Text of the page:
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As a translator for English and German I practiced my language skills during the summer holidays. I went, what a surprise, to Germany, to the Baltic Sea at Germany’s Northern Coast Germany and it was beautiful.
What I find interesting, and sometimes a little humorous, is the #Denglish words you come across in Germany. These are words that are primarily English, but somehow have made it into the German language. But not always in the correct way, you see.
Now some of it is down to where these English words actually originate. Do they have their roots in the British English or have they arrived from across the pond from the US. I think I will never get used to the fact that a coffee in Germany can be â€˜to go’ and not be for â€˜take away’. But maybe that is just me.
Other things are little bit more different though. This summer saw the Football World Cup and there were lots of â€˜Public Viewing’ areas in Germany where you could watch the matches on big screens in a crowd. Seemingly the Germans don’t really know that a public viewing may involve a dead body. And to stay with the morbid theme, rucksacks and backpacks in Germany have sometimes be labelled as â€˜body bags’. Well, I leave that one to your imagination.
But sometimes this also goes the other way around. Although I would argue that German words that have made it into the English language may have simply managed this, because there simply was no alternative to the original word. I have tried numerous times to explain the meaning of â€˜Schadenfreude’ (Being happy about somebody else’s misfortune, not always born out of being nasty, but usually a reaction of that somebody’s attitude having been arrogant or greedy prior to the misfortune â€“ so more of a â€˜I could see that coming’ attitude). It is not easy.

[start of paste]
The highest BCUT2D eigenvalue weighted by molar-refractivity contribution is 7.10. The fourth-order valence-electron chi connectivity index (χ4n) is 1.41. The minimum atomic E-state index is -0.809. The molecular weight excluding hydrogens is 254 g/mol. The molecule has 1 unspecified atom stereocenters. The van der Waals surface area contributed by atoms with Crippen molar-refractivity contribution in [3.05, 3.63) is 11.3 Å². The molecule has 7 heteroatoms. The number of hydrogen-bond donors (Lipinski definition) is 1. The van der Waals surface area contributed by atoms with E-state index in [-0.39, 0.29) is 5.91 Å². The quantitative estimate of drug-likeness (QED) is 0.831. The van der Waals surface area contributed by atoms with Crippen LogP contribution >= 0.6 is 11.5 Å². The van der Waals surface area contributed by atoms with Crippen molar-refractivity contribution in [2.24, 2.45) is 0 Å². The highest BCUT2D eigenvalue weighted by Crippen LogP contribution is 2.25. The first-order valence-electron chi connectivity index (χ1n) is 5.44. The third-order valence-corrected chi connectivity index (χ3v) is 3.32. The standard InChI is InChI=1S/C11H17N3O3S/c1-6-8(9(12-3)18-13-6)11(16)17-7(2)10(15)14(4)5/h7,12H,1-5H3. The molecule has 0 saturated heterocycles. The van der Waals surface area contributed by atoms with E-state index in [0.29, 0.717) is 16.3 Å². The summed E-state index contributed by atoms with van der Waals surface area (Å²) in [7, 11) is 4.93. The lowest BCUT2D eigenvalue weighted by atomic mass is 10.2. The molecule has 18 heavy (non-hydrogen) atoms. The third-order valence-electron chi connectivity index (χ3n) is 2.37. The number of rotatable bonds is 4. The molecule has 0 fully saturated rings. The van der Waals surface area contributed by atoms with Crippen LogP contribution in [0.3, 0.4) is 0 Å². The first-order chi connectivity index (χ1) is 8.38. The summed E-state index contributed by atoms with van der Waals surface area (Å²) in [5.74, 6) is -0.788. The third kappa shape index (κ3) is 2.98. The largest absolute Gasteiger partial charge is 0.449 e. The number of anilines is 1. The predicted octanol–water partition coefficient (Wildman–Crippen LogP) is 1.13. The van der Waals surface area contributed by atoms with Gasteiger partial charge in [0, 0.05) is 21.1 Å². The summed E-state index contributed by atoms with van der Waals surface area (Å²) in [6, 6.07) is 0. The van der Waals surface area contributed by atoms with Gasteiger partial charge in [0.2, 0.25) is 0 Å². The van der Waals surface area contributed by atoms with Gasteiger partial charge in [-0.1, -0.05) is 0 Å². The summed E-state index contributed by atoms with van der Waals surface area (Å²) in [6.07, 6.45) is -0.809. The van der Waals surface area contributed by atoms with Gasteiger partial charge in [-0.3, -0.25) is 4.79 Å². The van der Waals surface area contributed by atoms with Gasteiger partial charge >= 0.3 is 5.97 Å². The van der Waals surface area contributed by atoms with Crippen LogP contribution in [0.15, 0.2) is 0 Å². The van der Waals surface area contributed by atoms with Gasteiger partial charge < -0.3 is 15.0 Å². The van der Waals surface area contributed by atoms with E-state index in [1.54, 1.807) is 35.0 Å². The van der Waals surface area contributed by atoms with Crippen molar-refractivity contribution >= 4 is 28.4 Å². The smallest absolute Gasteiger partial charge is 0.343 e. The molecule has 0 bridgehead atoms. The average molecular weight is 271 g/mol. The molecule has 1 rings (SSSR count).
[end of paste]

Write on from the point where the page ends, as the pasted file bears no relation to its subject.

So what can we learn from this? Just that language evolves. It may not always be down to people first checking their facts, but how it gets into everyday usage. These words are often used by younger people to look trendy and modern. Or by companies to sell themselves as International in our global world. Nevertheless, it would be nice to keep some words just the way they are. Nothing against the English equivalent, but in Germany a â€˜flower shop’ should always remain a Blumenladen. Much more pretty.
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